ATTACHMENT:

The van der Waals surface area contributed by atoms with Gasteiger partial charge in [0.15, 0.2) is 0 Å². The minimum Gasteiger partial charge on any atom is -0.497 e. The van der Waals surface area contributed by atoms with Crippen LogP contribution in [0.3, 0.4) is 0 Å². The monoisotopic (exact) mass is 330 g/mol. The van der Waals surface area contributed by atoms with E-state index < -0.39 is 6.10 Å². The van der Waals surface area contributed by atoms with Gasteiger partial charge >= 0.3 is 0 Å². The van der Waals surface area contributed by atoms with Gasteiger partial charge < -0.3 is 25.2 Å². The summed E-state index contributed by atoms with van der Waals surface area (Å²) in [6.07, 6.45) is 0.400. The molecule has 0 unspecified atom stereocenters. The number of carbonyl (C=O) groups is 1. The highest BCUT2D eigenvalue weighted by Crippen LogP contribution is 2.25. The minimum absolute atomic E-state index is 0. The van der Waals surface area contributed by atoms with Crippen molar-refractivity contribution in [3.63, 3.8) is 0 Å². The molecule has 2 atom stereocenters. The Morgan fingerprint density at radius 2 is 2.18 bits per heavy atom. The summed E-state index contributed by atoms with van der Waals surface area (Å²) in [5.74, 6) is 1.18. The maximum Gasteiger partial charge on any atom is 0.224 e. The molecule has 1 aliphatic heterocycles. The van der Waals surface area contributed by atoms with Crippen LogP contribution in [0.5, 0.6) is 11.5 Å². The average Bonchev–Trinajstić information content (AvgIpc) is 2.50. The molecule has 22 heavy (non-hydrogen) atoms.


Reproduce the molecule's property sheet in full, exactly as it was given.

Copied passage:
The van der Waals surface area contributed by atoms with Gasteiger partial charge in [0.15, 0.2) is 0 Å². The minimum Gasteiger partial charge on any atom is -0.497 e. The van der Waals surface area contributed by atoms with Crippen LogP contribution in [0.3, 0.4) is 0 Å². The monoisotopic (exact) mass is 330 g/mol. The van der Waals surface area contributed by atoms with E-state index < -0.39 is 6.10 Å². The van der Waals surface area contributed by atoms with Gasteiger partial charge >= 0.3 is 0 Å². The van der Waals surface area contributed by atoms with Gasteiger partial charge < -0.3 is 25.2 Å². The summed E-state index contributed by atoms with van der Waals surface area (Å²) in [6.07, 6.45) is 0.400. The molecule has 0 unspecified atom stereocenters. The number of carbonyl (C=O) groups is 1. The highest BCUT2D eigenvalue weighted by Crippen LogP contribution is 2.25. The minimum absolute atomic E-state index is 0. The van der Waals surface area contributed by atoms with Crippen molar-refractivity contribution in [3.63, 3.8) is 0 Å². The molecule has 2 atom stereocenters. The Morgan fingerprint density at radius 2 is 2.18 bits per heavy atom. The summed E-state index contributed by atoms with van der Waals surface area (Å²) in [5.74, 6) is 1.18. The maximum Gasteiger partial charge on any atom is 0.224 e. The molecule has 1 aliphatic heterocycles. The van der Waals surface area contributed by atoms with Crippen LogP contribution in [0.5, 0.6) is 11.5 Å². The average Bonchev–Trinajstić information content (AvgIpc) is 2.50. The molecule has 22 heavy (non-hydrogen) atoms.